DISEASE CAUSED: Trichinosis. Early symptoms, within one or two days, are intestinal, from the presence of the worms. Two to eight weeks later, the migration out of the intestine and throughout the body produces a wide range of symptoms, including such direct effects as aches and problems with coordination or breathing, and such indirect effects (from the body's immune reaction) as fever, chills, swelling, or itchy skin. Since wandering larvae made invade any tissue, a wide range of inflammations of internal organs is possible. Symptoms may persist for months as the worms find places to settle down and the body slowly seals them inside calcium nodules. There is no treatment that affects the worms - people are treated to lessen the symptoms. Rarely is an infection so heavy as to produce death, but it is possible.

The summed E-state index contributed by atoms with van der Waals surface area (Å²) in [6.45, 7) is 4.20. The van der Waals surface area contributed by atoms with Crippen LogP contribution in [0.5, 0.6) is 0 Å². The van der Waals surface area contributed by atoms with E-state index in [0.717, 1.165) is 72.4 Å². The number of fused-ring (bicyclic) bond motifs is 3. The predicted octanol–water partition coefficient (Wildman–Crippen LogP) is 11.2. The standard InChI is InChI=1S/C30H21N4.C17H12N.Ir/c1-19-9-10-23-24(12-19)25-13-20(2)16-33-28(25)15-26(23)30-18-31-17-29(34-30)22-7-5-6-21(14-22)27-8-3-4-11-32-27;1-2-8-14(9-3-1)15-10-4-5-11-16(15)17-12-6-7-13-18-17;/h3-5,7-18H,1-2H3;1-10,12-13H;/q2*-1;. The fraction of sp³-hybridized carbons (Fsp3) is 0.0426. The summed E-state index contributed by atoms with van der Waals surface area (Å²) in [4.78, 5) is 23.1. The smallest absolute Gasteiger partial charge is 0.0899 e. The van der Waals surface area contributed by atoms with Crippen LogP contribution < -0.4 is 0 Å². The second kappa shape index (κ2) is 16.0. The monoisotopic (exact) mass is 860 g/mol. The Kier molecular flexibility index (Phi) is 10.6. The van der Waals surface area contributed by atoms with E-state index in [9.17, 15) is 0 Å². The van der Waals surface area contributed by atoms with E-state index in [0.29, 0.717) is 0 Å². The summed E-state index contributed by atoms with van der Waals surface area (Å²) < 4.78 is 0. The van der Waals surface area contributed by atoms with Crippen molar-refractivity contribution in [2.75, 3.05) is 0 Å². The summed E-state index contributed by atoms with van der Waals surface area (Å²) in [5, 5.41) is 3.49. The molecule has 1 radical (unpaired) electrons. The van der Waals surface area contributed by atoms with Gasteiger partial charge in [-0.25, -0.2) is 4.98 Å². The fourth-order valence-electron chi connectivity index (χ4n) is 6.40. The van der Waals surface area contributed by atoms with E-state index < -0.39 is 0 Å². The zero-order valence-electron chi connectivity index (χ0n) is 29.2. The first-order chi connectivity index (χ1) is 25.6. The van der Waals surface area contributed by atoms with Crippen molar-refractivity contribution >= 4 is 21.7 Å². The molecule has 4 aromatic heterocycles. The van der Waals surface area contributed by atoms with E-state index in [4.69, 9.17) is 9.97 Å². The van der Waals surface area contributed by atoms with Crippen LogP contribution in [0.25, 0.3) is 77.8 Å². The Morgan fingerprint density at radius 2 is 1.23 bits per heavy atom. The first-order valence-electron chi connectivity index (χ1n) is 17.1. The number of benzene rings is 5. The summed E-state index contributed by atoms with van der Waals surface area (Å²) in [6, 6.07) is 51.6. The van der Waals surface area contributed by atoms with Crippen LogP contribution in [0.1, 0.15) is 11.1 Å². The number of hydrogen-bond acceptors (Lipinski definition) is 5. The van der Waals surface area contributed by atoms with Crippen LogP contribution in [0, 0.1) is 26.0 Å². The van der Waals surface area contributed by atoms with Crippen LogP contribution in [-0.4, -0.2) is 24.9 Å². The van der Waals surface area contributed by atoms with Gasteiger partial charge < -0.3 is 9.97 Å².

TRANSMISSION: Infected meat must be eaten, and the infected animal must have eaten infected meat, so only carnivore or omnivore animals are a danger as a meat source. Pigs generally become infected by catching and eating rats; several hunted animals, such as bears, may be infected. Plant-eaters such as cows or deer are not carriers.
PREVENTION: Any meat that could be contaminated should be cooked thoroughly, which kills the worms. Lengthy hard-freezing usually kills them as well. Often, modern pig-farming techniques keep rats from becoming available as pig snacks, so pork in the U.S. is often free of the worms.
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Written, M. McDarby, 1992. Last Update, 2006. Uploaded, 2001.